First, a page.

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Thread: [Newcomer] How should I measure exposure for nighttime portraits?

  1. #11
    jim_jm's Avatar
    Join Date
    Jan 2013
    San Diego, CA

    Re: [Newcomer] How should I measure exposure for nighttime portraits?

    1. I usually meter average caucasian skin tones at Zone V or VI. It shouldn't be much different regardless of the light source, it's the amount of exposure that the film receives that is important.
    2. It's not possible to predict what shutter and aperture settings to expect, given that the intensity of artificial lights and distance from the subject will vary greatly. If your main light source is the setting sun, streetlights, lamps, candles or otherwise, that will be the main determinant of your exposure settings, along with your film speed. The rule of "Sunny-16" for daylight exposures is only possible given that the luminance of the sun at certain latitudes and times of day is a known factor. Correct exposure becomes very difficult to predict with artificial light sources and at night, until you start taking meter readings of your subject.
    3. You can add light to the subject without having it look too artificial or resorting to strobe flash. This may let you use shorter shutter speeds and/or smaller apertures. It's a big can of worms and there's lots of options available.
    4. Exposure compensation for bellows extension is always a factor to consider. As you focus on a closer subject, you need to extend the bellows to get a sharp image. This means the lens is further from the film and the intensity of the light hitting the film is fainter. This is where a tape measure comes in handy. First set up your camera in daytime and focus on a distant object more than a few hundred feet away. Measure the distance from the lens board to your film plane and this will be your infinity focus distance for this lens. It should be approximately equal to the focal length of the lens, say 180mm (or 7"). To focus on objects that are closer, you'll need to extend the bellows. A general rule I use is to add one stop exposure for every 50% of bellows extension. So if my 180mm lens has been focused on a close subject and it measures 270mm from the film (an extra 50% or 90mm), I would add an additional stop of exposure (either slower shutter speed or larger aperture). If the subject was not so close and the bellows measured 225mm (an extra 25% or 45mm) then add only 1/2 stop exposure.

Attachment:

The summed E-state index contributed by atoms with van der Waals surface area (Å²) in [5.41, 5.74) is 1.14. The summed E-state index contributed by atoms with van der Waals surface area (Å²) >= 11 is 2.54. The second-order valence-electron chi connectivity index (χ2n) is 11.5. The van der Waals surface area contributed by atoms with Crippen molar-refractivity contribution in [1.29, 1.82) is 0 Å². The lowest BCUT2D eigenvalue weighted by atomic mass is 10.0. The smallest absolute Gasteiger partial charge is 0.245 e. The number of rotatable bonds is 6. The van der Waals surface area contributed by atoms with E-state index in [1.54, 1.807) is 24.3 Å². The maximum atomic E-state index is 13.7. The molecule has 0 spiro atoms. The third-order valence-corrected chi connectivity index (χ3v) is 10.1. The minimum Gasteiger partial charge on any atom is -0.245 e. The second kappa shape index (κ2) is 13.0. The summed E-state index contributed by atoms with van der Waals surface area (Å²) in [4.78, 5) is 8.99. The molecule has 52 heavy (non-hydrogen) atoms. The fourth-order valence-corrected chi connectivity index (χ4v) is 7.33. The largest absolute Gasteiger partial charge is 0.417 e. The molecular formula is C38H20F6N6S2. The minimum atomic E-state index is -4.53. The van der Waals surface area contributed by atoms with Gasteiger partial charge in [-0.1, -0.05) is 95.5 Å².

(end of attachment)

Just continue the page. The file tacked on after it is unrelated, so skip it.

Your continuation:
Low-light exposures with large format can be tricky. You're generally using slower shutter speeds and most lenses are not very fast. Your shutter speeds may be very slow so your subject will need to hold still. Mistakes will be more expensive per shot also. Personally, I'd try this with 35mm or medium format as the lenses are faster and the cost per shot is much less.

    Here's an example of a shot I took in low light and while not really a people portrait, the metering situation was similar to what you are describing.
    - Interior shot, both carousel horses illuminated by spotlights from above.
    - The shadows were very dark so I spot metered off the horses' heads only. With the black one I was careful to avoid the silver headpiece (will influence the meter), and put it at about Zone III. With the lighter background horse I metered at about Zone VI.
    - This was taken on 35mm, handheld but braced against a chair, and I think the exposure was about 1/8 sec at F:2 on ISO 400 film. The negative looks underexposed, but it printed very easily in the darkroom.

    Click image for larger version. 

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  2. #12

    Join Date
    Dec 2005
    El Pueblo de Nuestra Señora la Reina de los Ángeles de Porciúncula

    Re: [Newcomer] How should I measure exposure for nighttime portraits?

    I’m surprised that the old-timers haven’t mentioned this… perhaps they forgot or never used this technique.

    The white side of the gray card had a use for exposure determination in the days before it became primarily used for white balance on digital cameras! This usage doesn’t seem to have been mentioned for decades. See the section on exposure determination in dim light:

  3. #13
    Tin Can's Avatar
    Join Date
    Dec 2011

    Re: [Newcomer] How should I measure exposure for nighttime portraits?

    "...For this reason, it is generally
    easier to make an extra negative with the card at the center of interest. ...
    Tin Can

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